Mass CleanEnergy Center Visit to CI Works
CI Works Visited in May by Mass Clean Energy Center CEO – Steve Pike
Clean energy has been a hot topic lately, and we’ve been actively participating in the discussion. Steve Pike joined us in May to both check on his (Mass CEC) investments and discuss opportunities with our ‘clean-tech’ tenant companies. Mass CEC has funded investments in FIVE businesses located here in Amesbury through various programs, representing critically needed capital for each company at crucial stages to continue. CEC has also implemented significant reporting requirements from each recipient company to ensure appropriate and best use of awarded funds for approved uses. Nobody ever said getting money from Mass CEC was easy and not well earned.
Pike was able to validate the current status of each company at CI Works and discuss ways that the CEC might further support their advancement. The reporting requirements provide information on each company’s path forward as well as commercial readiness. All five companies continue to be viable entities on the path to market revenue and job creation. Steve then suggested that the CEC DeployMass program could now be a viable resource for each business. DeployMass funds clean energy projects with Massachusetts based commercially-ready technologies where the benefit would be obtained by the applicable municipality hosting the project. The formula seems to make sense to me – revenue to Massachusetts companies, safe technology investment by CEC, commercially-ready technology, and benefits to the host city.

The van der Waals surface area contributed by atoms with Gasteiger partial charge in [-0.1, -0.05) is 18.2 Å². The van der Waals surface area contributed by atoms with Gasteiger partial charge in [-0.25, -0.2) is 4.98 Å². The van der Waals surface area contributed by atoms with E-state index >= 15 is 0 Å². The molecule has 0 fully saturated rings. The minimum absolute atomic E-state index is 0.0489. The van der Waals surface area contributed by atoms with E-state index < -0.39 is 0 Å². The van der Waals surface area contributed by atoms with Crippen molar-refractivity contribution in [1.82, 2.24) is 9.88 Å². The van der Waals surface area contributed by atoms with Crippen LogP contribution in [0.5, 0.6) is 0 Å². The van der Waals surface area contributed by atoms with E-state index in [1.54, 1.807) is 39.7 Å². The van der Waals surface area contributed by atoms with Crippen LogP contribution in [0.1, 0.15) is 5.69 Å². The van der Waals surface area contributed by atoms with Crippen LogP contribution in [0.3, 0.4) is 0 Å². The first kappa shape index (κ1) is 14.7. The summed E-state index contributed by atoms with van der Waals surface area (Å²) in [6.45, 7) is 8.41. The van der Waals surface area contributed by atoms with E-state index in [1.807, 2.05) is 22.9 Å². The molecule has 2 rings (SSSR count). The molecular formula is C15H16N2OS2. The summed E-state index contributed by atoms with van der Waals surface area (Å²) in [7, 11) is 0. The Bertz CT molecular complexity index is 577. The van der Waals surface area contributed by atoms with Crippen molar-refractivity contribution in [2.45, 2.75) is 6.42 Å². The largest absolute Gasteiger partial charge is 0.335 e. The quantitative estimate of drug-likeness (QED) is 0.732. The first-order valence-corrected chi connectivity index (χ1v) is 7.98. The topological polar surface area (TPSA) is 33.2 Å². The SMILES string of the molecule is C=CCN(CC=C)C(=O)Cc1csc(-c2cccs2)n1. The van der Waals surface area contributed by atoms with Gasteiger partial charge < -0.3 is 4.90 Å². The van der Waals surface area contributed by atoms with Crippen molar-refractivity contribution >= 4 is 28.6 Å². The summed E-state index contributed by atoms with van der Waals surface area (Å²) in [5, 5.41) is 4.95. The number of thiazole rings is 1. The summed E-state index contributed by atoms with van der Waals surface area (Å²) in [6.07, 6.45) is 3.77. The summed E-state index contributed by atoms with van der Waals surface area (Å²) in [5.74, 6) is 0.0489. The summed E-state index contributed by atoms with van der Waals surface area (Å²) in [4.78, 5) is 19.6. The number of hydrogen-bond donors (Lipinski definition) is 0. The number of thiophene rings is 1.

Now the downside – getting a municipality to embrace some new technology(ies) and a different and easier approach than that required through public procurement regulations, which is what they already know. Has anyone ever heard of ‘the definition of insanity’? This has been a continued source of challenge in advancing the DeployMass methodology, according to Pike. You can’t really have a state that claims to be a ‘leader in innovation’ that is comprised of municipalities that resist change and progress.
So, in summary, a program that could be beneficial to Massachusetts companies looking to achieve job creation in a ‘clean tech / environmentally friendly’ way, represent a second round of investment for an investor – Mass CEC - in a technology that they are pretty familiar with already, has been validated as commercially ready by the state, does not require the extensively obsessive and costly public procurement requirements, and would represent a $$$ savings to the municipality does not make sense to advance. Go figure…